Gatchalian said the integrity of the police was "at stake," and called on PNP chief Ronald dela Rosa to "unmask the truth."

Planting Evidence

PNP spokesman Dionardo Carlos said he encouraged the two police officers interviewed by Reuters to come forward and publicly air their allegations. He said claims that cash rewards were being paid for killing drug suspects were implausible, because police would not have that kind of money at their disposal and such acts would be unlawful.

Close to 9,000 people, mostly drug users and small-time dealers, have been killed since Duterte took office almost 10 months ago and promised an unrelenting campaign to rid the Philippines of illicit narcotics.

Police say about a third of the victims were shot by officers in self-defense during anti-drug operations. Human rights groups believe many of the remaining two thirds were killed by paid assassins cooperating with the police or by police themselves, disguised as vigilantes. The government and police reject that.

The two officers said that most of the drug-war killings are orchestrated by the police, including those they say are carried out by vigilantes. Reuters was unable to independently verify if the police are behind vigilante killings.

One of the officers, an active-duty police commander, also said that officers plant drugs and guns at the scene of deadly narcotics busts.

Senator Panfilo Lacson, a former national police chief, said Wednesday in a text message to GMA news, one of the leading media organizations in the Philippines, that unless Reuters identified the two police officers and they could provide "convincing proof of their allegations," he would dismiss the report as "gossip."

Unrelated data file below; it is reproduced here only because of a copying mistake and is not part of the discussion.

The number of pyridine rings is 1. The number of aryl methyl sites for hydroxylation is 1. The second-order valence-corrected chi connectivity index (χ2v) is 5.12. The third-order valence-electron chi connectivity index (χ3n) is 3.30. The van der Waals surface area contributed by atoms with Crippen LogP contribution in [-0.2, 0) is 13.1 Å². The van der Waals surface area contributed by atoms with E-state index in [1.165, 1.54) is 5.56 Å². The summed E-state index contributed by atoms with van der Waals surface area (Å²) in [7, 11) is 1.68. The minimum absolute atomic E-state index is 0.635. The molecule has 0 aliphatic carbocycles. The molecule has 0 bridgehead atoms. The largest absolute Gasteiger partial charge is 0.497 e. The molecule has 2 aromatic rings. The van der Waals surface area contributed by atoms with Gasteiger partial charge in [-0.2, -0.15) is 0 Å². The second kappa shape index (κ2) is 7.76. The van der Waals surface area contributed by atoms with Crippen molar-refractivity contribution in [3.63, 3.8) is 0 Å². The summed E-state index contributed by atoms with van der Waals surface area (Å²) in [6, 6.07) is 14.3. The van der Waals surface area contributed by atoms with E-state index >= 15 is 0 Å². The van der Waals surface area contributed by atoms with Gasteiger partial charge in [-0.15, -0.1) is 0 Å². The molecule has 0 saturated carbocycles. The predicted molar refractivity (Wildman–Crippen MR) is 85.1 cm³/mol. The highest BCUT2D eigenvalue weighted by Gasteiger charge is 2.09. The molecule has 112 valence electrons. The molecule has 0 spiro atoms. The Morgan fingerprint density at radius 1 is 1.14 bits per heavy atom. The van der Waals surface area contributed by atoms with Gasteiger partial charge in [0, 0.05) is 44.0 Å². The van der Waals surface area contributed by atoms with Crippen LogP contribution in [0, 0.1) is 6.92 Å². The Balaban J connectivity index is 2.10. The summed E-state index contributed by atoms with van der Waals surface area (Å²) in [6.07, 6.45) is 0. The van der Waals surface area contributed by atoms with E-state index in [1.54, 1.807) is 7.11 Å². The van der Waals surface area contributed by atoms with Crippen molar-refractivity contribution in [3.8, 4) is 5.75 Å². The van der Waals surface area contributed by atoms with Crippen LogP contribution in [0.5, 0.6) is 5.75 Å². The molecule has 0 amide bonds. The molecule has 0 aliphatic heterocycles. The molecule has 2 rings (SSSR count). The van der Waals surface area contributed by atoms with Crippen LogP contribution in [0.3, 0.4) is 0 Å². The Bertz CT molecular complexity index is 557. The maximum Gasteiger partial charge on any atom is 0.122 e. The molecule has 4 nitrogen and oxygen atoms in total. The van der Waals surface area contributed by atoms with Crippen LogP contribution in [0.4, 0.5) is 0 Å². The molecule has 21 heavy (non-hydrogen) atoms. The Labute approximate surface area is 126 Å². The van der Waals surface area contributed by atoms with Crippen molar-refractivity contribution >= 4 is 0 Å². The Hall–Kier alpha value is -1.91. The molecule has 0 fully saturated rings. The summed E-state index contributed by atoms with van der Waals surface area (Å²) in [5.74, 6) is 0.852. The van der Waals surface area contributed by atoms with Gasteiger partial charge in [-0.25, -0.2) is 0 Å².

The report also asserts that Duterte, who released Communist rebels from prison to restart peace talks, has close ties to leftist forces. In response, the president's office said that the Communist insurgency in the country was "rooted in poverty, inequality and economic exclusion," and that Duterte "is open to dialogue with groups of different political persuasions and ideologies, including the Left."

Reuters
            [post_title] => Duterte's Office Rejects Drug-War Allegations as 'Movie Scenes'
            [post_excerpt] => Philippine President Rodrigo Duterte's office rejected allegations on Thursday (20/04) by two senior police officers in a Reuters report that police received cash rewards for executing drug suspects, while the most high-profile critic of the president backed the officers' claims.
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            [post_content] => Manila. Philippine President Rodrigo Duterte warned on Wednesday (19/04) he might "invade" an island stronghold of the Islamic State-linked Abu Sayyaf to "finish the game" following a thwarted attempt by the group to kidnap tourists on a resort island last week.

Duterte offered cash rewards for the capture, dead or alive, of six Abu Sayyaf militants still at large following a day-long clash last week on Bohol island, which killed six rebels and four members of the security forces.

The shootout on Bohol followed warnings against travel to central Philippine islands by several Western countries, which cited unconfirmed intelligence of possible kidnap plans. The clash erupted after residents tipped-off authorities about the arrival of armed men on boats.

The incident was highly significant, coming during Holy Week at a location far from Abu Sayyaf's traditional field of operations on remote Jolo, Tawi Tawi and Basilan islands.

Duterte said Abu Sayyaf must not be allowed to extend its reach.

"I will, maybe, invade Jolo," Duterte told reporters after a security briefing in Tagbilaran City, Bohol.

"All army, navy, will go there. It will be a fight. That's what they want, I will give it."

Referring to Abu Sayyaf's strongholds, he said: "They must stay there, My order to the navy ... is to blow them up, no surrender. Shoot cannons, destroy them."

Abu Sayyaf has its roots in separatism and the military says some elements are in close contact with Islamic State radicals in the Middle East. However, most of its activities are banditry, like piracy and kidnap. It is notorious for beheading hostages when money for their release is not paid.

Duterte said he wanted civilians to support the manhunt on Bohol and offered a reward of 6 million pesos ($120,668) for each of the six fugitives.

He warned Abu Sayyaf might try to "create a disaster" at an meeting of trade officials of the Association of South East Asian Nations (Asean).